But these do not capture the truth that John is presenting here. 

 

The Very God of Very God – The Great ‘I AM’ of Moses encounter – the One who called Abraham and promised – The Creator from the beginning!

That GOD – YHWH – became a man!  As incomprehensible as it is, it is the TRUTH to which John points with almost every phrase.

 

And we are simply asked to believe in His name, Jesus.  To put our trust in this man, sent from God – this One and Only Son – and thus to be born from above, John would later tell Nicodemas.  Here in the prologue, he hints at it as well:

who were born, not of blood or of the will of the flesh or of the will of man, but of God.

 

You can be “born of God.”

 

But its not just mental assent to a proposition – saying yes, Jesus is the Son of God.  Trust is much more.  Assent is saying you believe that the chair will hold you up – Trust is sitting down on it.

 

Those who believe, must receive! 

 

When we receive someone, say into our home, we let them come in fully.  If I don’t want to accept or receive what a salesman has to sell me, I go out of my house and talk on the front steps.  If I’m buying something of value, I invite the agent or representative into my home, and we sit at the dining room table or in the study.

 

Jesus wants to have an intimate, person-to-person, heart-to-heart relationship with you.  You must receive Him into your life.  He is both Savior AND LORD.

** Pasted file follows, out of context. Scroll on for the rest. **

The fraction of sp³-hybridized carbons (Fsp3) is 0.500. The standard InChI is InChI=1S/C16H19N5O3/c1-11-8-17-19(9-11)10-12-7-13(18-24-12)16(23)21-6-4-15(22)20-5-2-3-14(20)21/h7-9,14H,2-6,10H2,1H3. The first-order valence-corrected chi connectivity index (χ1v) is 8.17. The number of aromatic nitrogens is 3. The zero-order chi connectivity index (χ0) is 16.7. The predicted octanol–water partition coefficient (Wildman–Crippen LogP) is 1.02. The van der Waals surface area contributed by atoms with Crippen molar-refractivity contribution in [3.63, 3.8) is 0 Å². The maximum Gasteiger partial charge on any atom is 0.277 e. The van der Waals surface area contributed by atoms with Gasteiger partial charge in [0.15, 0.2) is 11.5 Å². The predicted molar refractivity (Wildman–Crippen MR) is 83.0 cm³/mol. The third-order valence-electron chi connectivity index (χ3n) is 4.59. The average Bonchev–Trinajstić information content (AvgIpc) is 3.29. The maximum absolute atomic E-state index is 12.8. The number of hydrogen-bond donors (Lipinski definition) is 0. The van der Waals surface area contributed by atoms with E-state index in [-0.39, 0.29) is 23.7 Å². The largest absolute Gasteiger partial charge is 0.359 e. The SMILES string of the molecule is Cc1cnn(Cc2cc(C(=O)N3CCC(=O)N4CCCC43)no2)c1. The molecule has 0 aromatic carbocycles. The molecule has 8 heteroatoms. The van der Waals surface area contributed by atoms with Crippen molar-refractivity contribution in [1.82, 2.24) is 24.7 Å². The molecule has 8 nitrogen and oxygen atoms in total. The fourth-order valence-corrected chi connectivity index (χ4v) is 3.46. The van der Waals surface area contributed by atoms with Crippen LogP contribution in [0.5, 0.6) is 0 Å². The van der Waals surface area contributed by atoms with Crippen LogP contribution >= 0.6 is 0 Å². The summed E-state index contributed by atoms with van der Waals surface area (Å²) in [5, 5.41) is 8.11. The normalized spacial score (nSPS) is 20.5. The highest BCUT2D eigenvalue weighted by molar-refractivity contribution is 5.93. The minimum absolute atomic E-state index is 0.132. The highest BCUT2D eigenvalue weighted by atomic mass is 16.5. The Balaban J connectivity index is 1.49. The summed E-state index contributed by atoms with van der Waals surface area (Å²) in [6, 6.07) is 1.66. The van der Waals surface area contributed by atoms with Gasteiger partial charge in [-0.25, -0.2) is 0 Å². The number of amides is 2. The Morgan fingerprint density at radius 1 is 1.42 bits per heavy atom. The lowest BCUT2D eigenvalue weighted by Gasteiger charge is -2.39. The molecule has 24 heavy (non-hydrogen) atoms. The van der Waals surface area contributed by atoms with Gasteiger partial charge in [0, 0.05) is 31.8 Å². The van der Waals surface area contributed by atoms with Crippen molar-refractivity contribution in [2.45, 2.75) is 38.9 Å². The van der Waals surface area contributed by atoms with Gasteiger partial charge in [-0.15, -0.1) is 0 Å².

And here is the promise:

to all who received him, who believed in his name, he gave power to become children of God,

 

Step 2:  Power to Become

 

What God is after here is you, lock, stock and barrel!  You, all of you, warts and all.

 

You see, the project is you!  And you, and you, and you, and you and and and and…

 

Each of us has been given an amazing gift when we come to believe in Jesus Christ and we receive Him into our lives as our Lord and Master.  We have been given the Power, the Right, to become Children of God – Sons of God, Daughters of God.

 

It’s interesting to note that the phrase “Sons/Daughters of God” is a Hebrew phrase, that indicates a character transformation – a change in the inside reality of who and what you are.  We hear James and John referred to as the “sons of thunder” or sinners who are unrepentant are sometimes referred to as “sons of perdition.”  The phrase captures the force of character that is inside a person – its both who they are and the way they behave.

 

So we have been given, now in Jesus, a new power and right.  The power to become “sons of God.”  The power to become like God in our character and action.  To become!  Say it with me, “Power to Become!”

 

But this is not a “once it happened and now I am” reality!  This is the ongoing project of God in the world – in our lives.  This is the project that Paul refers to in Romans 8 – that the whole creation is waiting to see – the “revealing of the Sons of God!” 

 

This is the direction that God is taking “all things that work together for good, for those who love God and are called according to His purposes!”

 

It is the transformation of character that follows in verse 29 of Romans 8:

 

“For God knew his people (you) in advance, and he chose them to become like His Son…”

 

This is the project and meaning of your life and my life.  There is no other project or task that God has for you to “do.”  He has something for you to be first!  Like Jesus!

 

We need to make Jesus our “magnificent obsession!”   If you must be OCD please be OCD about JESUS!!!  Let Him fill your field of vision, let Him capture your imagination, let Him dominate your thoughts and dreams.